Scholarships Help Brooklyn Park Police Increase Female Recruits
A law enforcement group gave out scholarships this week to officers and police department employees who are continuing their education, including two women who work for Brooklyn Park police.
“That is exciting to see,” said Detective Dawn Sysaath, who is a school resource officer for Brooklyn Park at Park Center High School, one of the scholarship recipients. “When I looked to my left, and saw all women, I’m not going to lie, it was beautiful to see.”
Four of the six recipients were honored by the the Law Enforcement Opportunities board at a ceremony Wednesday afternoon at Mall of America in Bloomington.
Sysaath is a 15-year law enforcement veteran and is working on a bachelor’s degree in criminal justice at Concordia University in St. Paul.
Her co-worker, Samina Ahmed, also received a scholarship to help her finish her law enforcement degree from Hennepin Technical College. Ahmed has worked for about a year in as a mental health data analyst, but wants to become a police officer.
“It was always there, it was something I always wanted,” said Ahmed. “Seeing our officers, the way they work with the community, the way they address mental health, it just felt like what I needed to do.”
Officers from several Twin Cities metro police and sheriffs offices joined LEO board members Wednesday to congratulate the recipients. Hennepin County Sheriff Dawanna Witt was the keynote speaker.
“There will be times where you’re asked to conform to a system. There will be times you are asked to conform to fit in,” said Sheriff Witt. “But remember when we’re talking about true diversity, you are good enough just by being who you are.”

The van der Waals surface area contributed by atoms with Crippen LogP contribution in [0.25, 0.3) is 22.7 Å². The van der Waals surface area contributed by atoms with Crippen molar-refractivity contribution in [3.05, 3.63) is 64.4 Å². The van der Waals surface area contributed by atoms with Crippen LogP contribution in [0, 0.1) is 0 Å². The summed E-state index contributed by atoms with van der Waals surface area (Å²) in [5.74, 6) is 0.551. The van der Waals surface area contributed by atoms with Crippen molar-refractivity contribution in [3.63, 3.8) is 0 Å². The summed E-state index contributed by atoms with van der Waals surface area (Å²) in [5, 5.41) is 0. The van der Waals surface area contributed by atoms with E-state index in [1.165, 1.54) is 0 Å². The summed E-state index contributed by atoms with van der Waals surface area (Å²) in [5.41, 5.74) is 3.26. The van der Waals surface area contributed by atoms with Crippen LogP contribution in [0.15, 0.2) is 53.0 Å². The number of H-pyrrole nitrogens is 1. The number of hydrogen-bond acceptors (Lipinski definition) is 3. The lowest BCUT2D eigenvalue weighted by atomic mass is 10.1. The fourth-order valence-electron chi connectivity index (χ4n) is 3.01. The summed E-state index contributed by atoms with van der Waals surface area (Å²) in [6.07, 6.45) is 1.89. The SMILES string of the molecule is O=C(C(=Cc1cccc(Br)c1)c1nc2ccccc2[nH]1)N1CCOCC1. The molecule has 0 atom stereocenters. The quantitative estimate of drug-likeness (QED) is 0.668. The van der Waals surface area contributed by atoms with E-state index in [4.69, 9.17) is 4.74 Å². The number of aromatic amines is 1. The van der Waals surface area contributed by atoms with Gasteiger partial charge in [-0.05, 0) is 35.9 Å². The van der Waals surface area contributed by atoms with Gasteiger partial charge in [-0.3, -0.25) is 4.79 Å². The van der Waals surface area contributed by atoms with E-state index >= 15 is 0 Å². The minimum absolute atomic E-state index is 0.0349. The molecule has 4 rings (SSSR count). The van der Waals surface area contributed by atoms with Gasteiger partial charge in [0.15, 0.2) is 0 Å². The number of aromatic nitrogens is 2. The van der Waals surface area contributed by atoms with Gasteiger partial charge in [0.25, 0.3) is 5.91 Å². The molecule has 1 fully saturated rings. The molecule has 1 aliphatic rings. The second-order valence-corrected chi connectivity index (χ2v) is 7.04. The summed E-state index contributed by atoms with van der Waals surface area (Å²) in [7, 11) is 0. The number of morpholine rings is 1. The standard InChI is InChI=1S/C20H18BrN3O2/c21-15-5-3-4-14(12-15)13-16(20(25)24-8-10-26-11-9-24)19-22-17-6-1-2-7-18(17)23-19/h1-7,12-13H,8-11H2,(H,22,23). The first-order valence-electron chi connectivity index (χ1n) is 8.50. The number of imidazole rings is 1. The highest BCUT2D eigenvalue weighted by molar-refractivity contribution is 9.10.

Initiatives like this scholarship program form a backdrop against departments nationwide struggling to fill vacancies.
“We have a hiring process going on right now, and we’ve had six people apply,” said police Inspector Elliot Faust of the Brooklyn Park Police Department. “Six. That’s unheard of.”
Faust said Chief Mark Bruley has made it a goal for the department to join others nationwide in pledging to have 30 percent of its workforce be females.
“It’s those type of things that are going to help us get through this staffing crisis,” said Faust. “It’s going to be us continuing to develop these different programs and finding different ways to attract them to this type of work.”
The goal may also be to encourage development of teams like those Sysaath and Ahmed say they’re fortunate to be a part of already.
“We pride ourselves on individuality. Everyone is their own person. We all bring unique traits to the table,” said Ahmed. “It’s not that we’re all acting the same, it’s that we bring different experiences and walks of life into the job, and it makes it incredible.”
The Law Enforcement Opportunities board hosts a career fair each year. The next one is coming up in October at Metro State University.
Also See: Brooklyn Park Police Unveil State’s First Mental Health Alternative Response Team